Pope Francis’s words today during his homily for the Solemnity of Sts. Peter and Paul is worth your time:
Dear brothers and sisters, the Church looks to [Peter and Paul] and sees two Apostles who set free the power of the Gospel in our world, only because first they themselves had been set free by their encounter with Christ. Jesus did not judge them or humiliate them. Instead, he shared their life with affection and closeness. He supported them by his prayer, and even at times reproached them to make them change. To Peter, Jesus gently says: “I have prayed for you that your own faith may not fail” (Lk 22:32). And to Paul: “Saul, Saul, why do you persecute me?” (Acts 9:4). He does the same with us: he assures us of his closeness by praying and interceding for us before the Father, and gently reproaching us whenever we go astray, so that we can find the strength to arise and resume the journey.
We too have been touched by the Lord; we too have been set free. Yet we need to be set free time and time again, for only a free Church is a credible Church. Like Peter, we are called to be set free from a sense of failure before our occasionally disastrous fishing. To be set free from the fear that paralyzes us, makes us seek refuge in our own securities, and robs us of the courage of prophecy. Like Paul, we are called to be set free from hypocritical outward show, free from the temptation to present ourselves with worldly power rather than with the weakness that makes space for God, free from a religiosity that makes us rigid and inflexible; free from dubious associations with power and from the fear of being misunderstood and attacked.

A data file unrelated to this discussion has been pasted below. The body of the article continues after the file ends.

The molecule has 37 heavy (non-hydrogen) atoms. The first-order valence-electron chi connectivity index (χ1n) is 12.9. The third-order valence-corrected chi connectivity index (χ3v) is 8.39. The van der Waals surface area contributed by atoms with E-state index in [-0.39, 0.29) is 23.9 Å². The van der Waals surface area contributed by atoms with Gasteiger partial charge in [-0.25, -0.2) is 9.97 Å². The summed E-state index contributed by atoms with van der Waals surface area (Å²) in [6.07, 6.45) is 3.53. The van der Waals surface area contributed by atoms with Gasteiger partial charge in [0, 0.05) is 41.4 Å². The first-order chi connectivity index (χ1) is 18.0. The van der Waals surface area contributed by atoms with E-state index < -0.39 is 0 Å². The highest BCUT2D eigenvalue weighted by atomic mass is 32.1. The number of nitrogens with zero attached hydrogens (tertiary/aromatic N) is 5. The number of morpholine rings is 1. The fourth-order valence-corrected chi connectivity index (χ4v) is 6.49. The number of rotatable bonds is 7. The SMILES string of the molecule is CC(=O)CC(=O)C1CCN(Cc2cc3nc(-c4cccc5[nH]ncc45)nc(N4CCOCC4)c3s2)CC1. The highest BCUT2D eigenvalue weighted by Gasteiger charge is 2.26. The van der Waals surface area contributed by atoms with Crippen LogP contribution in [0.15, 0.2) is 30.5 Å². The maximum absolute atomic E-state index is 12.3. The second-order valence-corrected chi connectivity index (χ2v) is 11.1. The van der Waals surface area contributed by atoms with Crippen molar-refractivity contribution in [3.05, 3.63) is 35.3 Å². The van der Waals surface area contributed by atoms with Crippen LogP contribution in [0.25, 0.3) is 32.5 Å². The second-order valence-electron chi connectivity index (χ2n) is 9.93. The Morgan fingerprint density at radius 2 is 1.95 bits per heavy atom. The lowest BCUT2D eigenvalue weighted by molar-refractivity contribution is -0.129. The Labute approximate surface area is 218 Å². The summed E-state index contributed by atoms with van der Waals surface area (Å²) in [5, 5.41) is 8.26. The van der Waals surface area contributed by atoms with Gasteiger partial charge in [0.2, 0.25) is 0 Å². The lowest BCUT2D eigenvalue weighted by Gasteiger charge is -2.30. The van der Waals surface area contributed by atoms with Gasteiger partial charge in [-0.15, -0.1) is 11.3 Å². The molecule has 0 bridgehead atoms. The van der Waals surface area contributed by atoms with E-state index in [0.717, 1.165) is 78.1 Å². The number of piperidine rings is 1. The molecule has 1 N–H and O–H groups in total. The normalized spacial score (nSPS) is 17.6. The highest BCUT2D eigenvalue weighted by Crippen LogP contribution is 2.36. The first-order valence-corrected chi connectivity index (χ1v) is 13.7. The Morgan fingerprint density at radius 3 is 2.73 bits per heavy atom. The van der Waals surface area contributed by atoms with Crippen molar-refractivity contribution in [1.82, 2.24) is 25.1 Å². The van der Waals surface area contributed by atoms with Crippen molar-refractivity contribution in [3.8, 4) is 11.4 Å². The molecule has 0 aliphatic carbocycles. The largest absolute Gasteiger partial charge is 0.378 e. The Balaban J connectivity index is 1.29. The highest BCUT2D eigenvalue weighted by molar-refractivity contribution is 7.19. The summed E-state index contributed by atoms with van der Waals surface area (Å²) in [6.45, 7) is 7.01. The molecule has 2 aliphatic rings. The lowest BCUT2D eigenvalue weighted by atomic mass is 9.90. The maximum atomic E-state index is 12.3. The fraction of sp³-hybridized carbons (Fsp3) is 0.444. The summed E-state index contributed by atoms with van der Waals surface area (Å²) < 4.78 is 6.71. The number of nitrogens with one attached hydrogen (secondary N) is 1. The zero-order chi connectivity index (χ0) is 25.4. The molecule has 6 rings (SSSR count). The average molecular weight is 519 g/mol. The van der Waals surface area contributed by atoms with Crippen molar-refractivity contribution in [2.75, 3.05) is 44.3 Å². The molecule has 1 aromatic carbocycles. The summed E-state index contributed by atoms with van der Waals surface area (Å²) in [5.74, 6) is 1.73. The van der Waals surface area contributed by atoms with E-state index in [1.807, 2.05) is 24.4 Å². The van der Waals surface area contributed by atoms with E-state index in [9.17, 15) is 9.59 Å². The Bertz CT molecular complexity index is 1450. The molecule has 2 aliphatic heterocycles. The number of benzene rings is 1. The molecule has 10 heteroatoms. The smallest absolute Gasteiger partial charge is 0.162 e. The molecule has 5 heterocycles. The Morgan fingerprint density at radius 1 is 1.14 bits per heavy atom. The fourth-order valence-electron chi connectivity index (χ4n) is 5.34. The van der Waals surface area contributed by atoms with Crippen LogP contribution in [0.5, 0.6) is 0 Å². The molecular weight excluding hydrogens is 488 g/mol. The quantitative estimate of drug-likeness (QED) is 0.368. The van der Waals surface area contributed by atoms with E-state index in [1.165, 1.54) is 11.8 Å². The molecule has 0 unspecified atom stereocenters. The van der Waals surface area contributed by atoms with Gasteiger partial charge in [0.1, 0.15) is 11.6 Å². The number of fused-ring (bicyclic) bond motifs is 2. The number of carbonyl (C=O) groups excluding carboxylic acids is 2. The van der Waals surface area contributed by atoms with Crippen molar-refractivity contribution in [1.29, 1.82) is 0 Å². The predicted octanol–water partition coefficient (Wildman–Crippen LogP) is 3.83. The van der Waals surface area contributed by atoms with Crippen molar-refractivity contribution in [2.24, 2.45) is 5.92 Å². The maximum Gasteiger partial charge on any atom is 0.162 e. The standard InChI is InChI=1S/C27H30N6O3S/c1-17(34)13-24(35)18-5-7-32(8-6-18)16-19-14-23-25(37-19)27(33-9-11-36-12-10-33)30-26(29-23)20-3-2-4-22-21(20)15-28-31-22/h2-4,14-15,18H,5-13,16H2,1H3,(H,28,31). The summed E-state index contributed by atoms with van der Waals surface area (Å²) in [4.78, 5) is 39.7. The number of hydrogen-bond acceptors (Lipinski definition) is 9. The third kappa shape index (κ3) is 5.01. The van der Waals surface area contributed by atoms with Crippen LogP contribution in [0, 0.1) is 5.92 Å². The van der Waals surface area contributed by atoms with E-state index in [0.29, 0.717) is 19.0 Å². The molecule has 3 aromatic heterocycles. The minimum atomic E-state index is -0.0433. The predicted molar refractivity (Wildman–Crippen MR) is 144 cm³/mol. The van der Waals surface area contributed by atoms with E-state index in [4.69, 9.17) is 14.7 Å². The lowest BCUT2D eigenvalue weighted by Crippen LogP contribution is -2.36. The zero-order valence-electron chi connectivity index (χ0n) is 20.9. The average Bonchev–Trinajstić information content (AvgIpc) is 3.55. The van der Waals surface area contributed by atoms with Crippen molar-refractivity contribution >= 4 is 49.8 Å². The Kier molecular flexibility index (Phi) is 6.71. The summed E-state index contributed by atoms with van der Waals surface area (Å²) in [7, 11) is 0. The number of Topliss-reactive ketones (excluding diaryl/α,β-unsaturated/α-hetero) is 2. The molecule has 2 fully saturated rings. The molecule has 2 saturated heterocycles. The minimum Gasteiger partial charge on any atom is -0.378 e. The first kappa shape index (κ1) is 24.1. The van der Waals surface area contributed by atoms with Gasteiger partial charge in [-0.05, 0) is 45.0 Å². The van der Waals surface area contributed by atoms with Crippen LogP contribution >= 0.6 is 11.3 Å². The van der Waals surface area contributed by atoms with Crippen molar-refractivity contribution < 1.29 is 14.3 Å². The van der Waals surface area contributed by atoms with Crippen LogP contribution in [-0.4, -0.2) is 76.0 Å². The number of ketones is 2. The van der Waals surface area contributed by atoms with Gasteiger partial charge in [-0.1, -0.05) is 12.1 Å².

Peter and Paul bequeath to us the image of a Church entrusted to our hands, yet guided by the Lord with fidelity and tender love, for it is he who guides the Church. A Church that is weak, yet finds strength in the presence of God. The image of a Church set free and capable of offering the world the freedom that the world by itself cannot give: freedom from sin and death, from resignation, and from the sense of injustice and the loss of hope that dehumanizes the lives of the women and men of our time.
Let us ask, today in this celebration but afterwards as well: to what extent do our cities, our societies and our world need freedom? How many chains must be shattered and how many doors long shut must be opened! We can help bring this freedom, but only if we first let ourselves be set free by the newness of Jesus, and walk in the freedom of the Holy Spirit.